1. Well said author; and while the critique is in the middle, I have nothing. Love your phraseology of "the exquisite torture of critique." It so well describes that uncomfortable part of writing we all know we have to go through to ensure we put our best possible work out there. I describe as being squeezed through a keyhole. While #3 comes very close to my reason for subjecting myself to critique, I recognize that all of them combine to achieve the goal of making us better writers. All we have to do is let God work through the process. Discernment is key also I think; learning what to accept and apply and what to discard graciously.

    1. Well said, J.D. it’s important to remember that critique, for the most part, is subjective. We eat the fish and spit out the bones :)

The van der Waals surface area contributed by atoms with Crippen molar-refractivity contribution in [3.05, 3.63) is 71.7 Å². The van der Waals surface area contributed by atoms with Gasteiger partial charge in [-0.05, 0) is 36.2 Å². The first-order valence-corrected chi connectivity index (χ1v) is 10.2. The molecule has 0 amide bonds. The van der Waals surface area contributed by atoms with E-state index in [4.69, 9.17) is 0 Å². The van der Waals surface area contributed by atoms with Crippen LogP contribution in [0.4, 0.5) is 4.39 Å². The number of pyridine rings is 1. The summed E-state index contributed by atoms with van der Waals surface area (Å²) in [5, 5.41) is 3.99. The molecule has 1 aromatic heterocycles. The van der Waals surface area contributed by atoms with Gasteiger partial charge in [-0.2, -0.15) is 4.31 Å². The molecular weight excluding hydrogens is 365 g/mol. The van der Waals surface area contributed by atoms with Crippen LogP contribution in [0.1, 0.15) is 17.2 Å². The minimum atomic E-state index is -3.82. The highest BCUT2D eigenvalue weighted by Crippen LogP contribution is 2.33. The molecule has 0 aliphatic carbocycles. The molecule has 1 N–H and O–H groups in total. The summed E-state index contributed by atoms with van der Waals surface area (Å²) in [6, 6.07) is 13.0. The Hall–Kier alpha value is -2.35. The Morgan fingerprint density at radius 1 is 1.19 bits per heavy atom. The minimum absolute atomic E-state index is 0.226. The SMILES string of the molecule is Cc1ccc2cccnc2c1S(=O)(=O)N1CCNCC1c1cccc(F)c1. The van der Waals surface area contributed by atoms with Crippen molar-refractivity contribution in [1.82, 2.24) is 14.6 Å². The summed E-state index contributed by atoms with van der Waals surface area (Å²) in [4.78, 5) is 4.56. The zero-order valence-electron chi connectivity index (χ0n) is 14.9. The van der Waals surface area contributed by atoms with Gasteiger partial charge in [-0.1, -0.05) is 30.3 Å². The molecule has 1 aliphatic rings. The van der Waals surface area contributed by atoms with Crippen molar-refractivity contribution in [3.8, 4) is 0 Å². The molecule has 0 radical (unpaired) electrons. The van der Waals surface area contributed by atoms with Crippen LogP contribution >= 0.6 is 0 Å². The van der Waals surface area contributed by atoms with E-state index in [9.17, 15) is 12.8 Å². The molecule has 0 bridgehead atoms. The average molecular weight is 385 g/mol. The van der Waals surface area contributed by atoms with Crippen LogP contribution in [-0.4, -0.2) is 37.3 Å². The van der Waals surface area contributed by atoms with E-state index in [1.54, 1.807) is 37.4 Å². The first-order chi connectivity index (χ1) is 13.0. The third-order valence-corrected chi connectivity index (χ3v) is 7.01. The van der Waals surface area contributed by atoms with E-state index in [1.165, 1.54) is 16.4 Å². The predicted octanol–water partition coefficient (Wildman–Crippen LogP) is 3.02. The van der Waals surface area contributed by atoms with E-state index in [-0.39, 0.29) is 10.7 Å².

2. Thank you for your excellent post, Lori. I was reminded of Proverbs 11: 14: "Where there is no counsel, the people fall; But in the multitude of counselors there is safety."

    I am so thankful for critique partners who speak truth into my writing and into my life.

    1. They are truly a gift, MaryAnn. I’m so grateful for kind and wise counselors who come alongside me to make my writing better.

  3. I'm so grateful for my crit partners. We've been together for nearly 16 years, and I trust them implicitly. Their counsel makes me a better writer.

  4. I'm so thankful for my Word Weavers IA Chapter. I have learned great things from them. I learned from your article this morning, too. Thank you for sharing your excellent words.

  5. Word Weavers helped me find my one-on-one critique partner, who is an invaluable part of my writing life. Not to mention what a delight it is to have a tribe of godly, committed writers in my life. WW rocks!